Chapter 10 - Venereal Diseases
Introduction to Venereal Diseases

10.5 SelfPollution/Masturbation

Self Pollution. Masturbation.

THERE, is probably no vice to which so many boys and young men, and even girls and young women, are addicted, and from which so many constitutions break down, as self pollution. Small boys and girls learn the vile practice of the larger ones at school, and generally continue it up to maturity, without the least suspicion that they are inflicting upon themselves either a moral or a physical injury.
This comes of the false modesty and bastard morality which withholds from the young all knowledge of the proper functions of their sexual organs, and of the inconceivable mischief resulting from their abuse. A gentleman of distinction lately said to me: 46 1 instruct my boys as faithfully on this subject as upon any other moral or physical question, and I tell my wife it is her duty to do the same with the girls." This is wise. Yet, how few parents ever speak to their boys or girls on the subject, to give them the least reason to suppose there is any better rule for their conduct than their own desires I

Symptoms. These are very numerous. The principal are, headache, wakefulness, restless nights, indolence, indisposition to study, melancholy, despondency, forgetfulness, weakness in the back and private organs, a lack of confidence in one's own abilities, cowardice, inability to look another full in the face, and, among females, hysterics, whites, and a desire for seclusion from society and solitude.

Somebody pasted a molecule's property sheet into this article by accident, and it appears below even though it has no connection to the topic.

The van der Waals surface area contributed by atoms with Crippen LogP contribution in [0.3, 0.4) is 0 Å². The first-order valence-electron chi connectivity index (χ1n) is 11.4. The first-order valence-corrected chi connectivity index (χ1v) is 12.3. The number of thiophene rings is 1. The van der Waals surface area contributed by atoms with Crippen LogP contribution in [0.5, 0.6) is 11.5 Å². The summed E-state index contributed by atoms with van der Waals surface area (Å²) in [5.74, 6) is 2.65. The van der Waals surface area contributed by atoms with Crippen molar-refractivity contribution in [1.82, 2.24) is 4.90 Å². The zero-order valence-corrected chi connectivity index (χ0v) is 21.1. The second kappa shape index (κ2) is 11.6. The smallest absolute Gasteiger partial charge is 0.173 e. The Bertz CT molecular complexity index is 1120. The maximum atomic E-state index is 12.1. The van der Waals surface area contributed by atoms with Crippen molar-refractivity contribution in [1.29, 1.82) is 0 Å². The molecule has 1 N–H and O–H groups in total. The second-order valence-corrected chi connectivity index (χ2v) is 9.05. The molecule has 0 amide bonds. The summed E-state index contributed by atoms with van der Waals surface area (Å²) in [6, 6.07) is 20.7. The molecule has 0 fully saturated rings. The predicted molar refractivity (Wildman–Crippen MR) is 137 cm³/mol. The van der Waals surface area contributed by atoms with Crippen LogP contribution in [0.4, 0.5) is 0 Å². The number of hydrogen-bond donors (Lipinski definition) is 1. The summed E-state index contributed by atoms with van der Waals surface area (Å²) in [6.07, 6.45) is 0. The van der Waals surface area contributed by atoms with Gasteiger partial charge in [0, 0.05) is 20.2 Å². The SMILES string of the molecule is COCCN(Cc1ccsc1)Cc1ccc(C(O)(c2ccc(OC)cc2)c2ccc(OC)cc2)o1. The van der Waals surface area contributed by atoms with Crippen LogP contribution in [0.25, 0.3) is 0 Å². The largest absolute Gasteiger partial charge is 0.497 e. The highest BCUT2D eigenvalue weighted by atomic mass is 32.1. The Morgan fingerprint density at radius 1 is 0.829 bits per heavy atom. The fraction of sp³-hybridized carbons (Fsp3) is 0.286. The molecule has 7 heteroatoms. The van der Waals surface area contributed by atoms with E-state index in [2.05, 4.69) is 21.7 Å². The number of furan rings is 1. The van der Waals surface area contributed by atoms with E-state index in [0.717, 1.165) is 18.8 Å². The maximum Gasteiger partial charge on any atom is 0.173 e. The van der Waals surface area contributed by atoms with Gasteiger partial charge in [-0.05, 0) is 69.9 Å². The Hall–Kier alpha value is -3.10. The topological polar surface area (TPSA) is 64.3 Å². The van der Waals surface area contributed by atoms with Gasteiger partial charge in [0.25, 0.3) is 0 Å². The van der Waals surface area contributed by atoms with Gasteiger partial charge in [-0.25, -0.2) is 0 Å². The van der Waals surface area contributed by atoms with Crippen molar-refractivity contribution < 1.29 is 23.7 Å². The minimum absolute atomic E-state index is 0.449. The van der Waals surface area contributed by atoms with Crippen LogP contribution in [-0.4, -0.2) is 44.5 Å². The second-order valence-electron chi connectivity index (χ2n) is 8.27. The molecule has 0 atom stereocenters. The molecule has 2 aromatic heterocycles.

I have already spoken of the receptacles of semen, lying on each side of the prostate gland. From the fore part of these receptacles, the semen passes through two ducts, about a finger's breadth length, into the urethra or water pipe, just in front of the prostate. From excessive self pollution, these ducts become very irritable, and also debilitated and relaxed, so much so that they will not retain the semen; and during lascivious dreams, it flows off. These seminal losses are called "nocturnal emissions." So constant is the drain they keep up upon many young men who have abused themselves excessively, that the whole man, mentally, morally, and physically becomes a wreck. There are few objects more pitiable to behold than a young man in this condition, his nervous system feeble, tremulous, and broken; his memory weakened and fading out; his eye unsteady and incapable of looking a friend in the face; his loins and back weakened, giving him the feeble gait of old age; his once erect form cowed and bent; his high sense of manliness all oozed out of him; his mind taking up and dropping the simplest threads of thought, losing its way in the plainest paths of reflection, and often starting back affrighted at the glimpse of chaotic insanity opening before him, turning here and there for relief, but finding little hope of recovery, except in marriage, and yet knowing himself unfitted to be the husband of an intelligent woman!